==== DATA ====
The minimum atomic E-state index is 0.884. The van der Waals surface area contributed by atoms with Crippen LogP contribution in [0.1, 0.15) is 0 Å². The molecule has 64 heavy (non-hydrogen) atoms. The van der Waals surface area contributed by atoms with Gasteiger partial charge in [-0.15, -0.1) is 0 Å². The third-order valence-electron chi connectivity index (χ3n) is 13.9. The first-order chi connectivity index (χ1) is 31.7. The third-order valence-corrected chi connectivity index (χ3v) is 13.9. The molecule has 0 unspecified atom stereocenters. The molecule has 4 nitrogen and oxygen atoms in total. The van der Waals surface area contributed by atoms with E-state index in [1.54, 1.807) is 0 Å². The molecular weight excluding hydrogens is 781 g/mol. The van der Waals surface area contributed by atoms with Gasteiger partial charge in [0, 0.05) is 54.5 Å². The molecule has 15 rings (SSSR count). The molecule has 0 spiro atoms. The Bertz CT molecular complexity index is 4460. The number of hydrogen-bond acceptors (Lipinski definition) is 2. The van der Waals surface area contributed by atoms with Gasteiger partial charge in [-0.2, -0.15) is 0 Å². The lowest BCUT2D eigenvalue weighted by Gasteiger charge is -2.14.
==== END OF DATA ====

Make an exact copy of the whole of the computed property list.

The minimum atomic E-state index is 0.884. The van der Waals surface area contributed by atoms with Crippen LogP contribution in [0.1, 0.15) is 0 Å². The molecule has 64 heavy (non-hydrogen) atoms. The van der Waals surface area contributed by atoms with Gasteiger partial charge in [-0.15, -0.1) is 0 Å². The third-order valence-electron chi connectivity index (χ3n) is 13.9. The first-order chi connectivity index (χ1) is 31.7. The third-order valence-corrected chi connectivity index (χ3v) is 13.9. The molecule has 0 unspecified atom stereocenters. The molecule has 4 nitrogen and oxygen atoms in total. The van der Waals surface area contributed by atoms with E-state index in [1.54, 1.807) is 0 Å². The molecular weight excluding hydrogens is 781 g/mol. The van der Waals surface area contributed by atoms with Gasteiger partial charge in [0, 0.05) is 54.5 Å². The molecule has 15 rings (SSSR count). The molecule has 0 spiro atoms. The Bertz CT molecular complexity index is 4460. The number of hydrogen-bond acceptors (Lipinski definition) is 2. The van der Waals surface area contributed by atoms with Gasteiger partial charge in [-0.2, -0.15) is 0 Å². The lowest BCUT2D eigenvalue weighted by Gasteiger charge is -2.14.